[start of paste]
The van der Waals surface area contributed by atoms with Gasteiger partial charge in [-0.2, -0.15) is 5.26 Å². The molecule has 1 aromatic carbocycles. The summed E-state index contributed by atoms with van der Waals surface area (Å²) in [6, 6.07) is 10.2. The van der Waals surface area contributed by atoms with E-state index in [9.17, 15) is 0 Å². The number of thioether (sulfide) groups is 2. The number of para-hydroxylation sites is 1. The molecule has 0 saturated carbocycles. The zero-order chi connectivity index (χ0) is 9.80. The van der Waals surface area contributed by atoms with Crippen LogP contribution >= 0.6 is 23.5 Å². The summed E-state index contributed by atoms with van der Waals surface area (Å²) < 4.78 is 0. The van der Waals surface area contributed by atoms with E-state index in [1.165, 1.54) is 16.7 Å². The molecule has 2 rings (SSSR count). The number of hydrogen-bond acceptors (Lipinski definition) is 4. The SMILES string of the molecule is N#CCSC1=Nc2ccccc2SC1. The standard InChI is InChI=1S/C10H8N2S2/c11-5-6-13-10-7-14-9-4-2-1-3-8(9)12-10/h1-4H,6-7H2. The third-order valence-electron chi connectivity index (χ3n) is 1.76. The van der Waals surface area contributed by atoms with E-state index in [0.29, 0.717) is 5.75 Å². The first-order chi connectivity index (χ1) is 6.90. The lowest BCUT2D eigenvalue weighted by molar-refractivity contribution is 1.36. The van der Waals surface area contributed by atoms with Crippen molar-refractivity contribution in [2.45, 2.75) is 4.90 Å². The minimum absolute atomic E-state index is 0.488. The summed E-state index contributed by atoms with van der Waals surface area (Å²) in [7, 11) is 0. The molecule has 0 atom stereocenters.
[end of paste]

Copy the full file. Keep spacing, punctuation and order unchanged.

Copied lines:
The van der Waals surface area contributed by atoms with Gasteiger partial charge in [-0.2, -0.15) is 5.26 Å². The molecule has 1 aromatic carbocycles. The summed E-state index contributed by atoms with van der Waals surface area (Å²) in [6, 6.07) is 10.2. The van der Waals surface area contributed by atoms with E-state index in [9.17, 15) is 0 Å². The number of thioether (sulfide) groups is 2. The number of para-hydroxylation sites is 1. The molecule has 0 saturated carbocycles. The zero-order chi connectivity index (χ0) is 9.80. The van der Waals surface area contributed by atoms with Crippen LogP contribution >= 0.6 is 23.5 Å². The summed E-state index contributed by atoms with van der Waals surface area (Å²) < 4.78 is 0. The van der Waals surface area contributed by atoms with E-state index in [1.165, 1.54) is 16.7 Å². The molecule has 2 rings (SSSR count). The number of hydrogen-bond acceptors (Lipinski definition) is 4. The SMILES string of the molecule is N#CCSC1=Nc2ccccc2SC1. The standard InChI is InChI=1S/C10H8N2S2/c11-5-6-13-10-7-14-9-4-2-1-3-8(9)12-10/h1-4H,6-7H2. The third-order valence-electron chi connectivity index (χ3n) is 1.76. The van der Waals surface area contributed by atoms with E-state index in [0.29, 0.717) is 5.75 Å². The first-order chi connectivity index (χ1) is 6.90. The lowest BCUT2D eigenvalue weighted by molar-refractivity contribution is 1.36. The van der Waals surface area contributed by atoms with Crippen molar-refractivity contribution in [2.45, 2.75) is 4.90 Å². The minimum absolute atomic E-state index is 0.488. The summed E-state index contributed by atoms with van der Waals surface area (Å²) in [7, 11) is 0. The molecule has 0 atom stereocenters.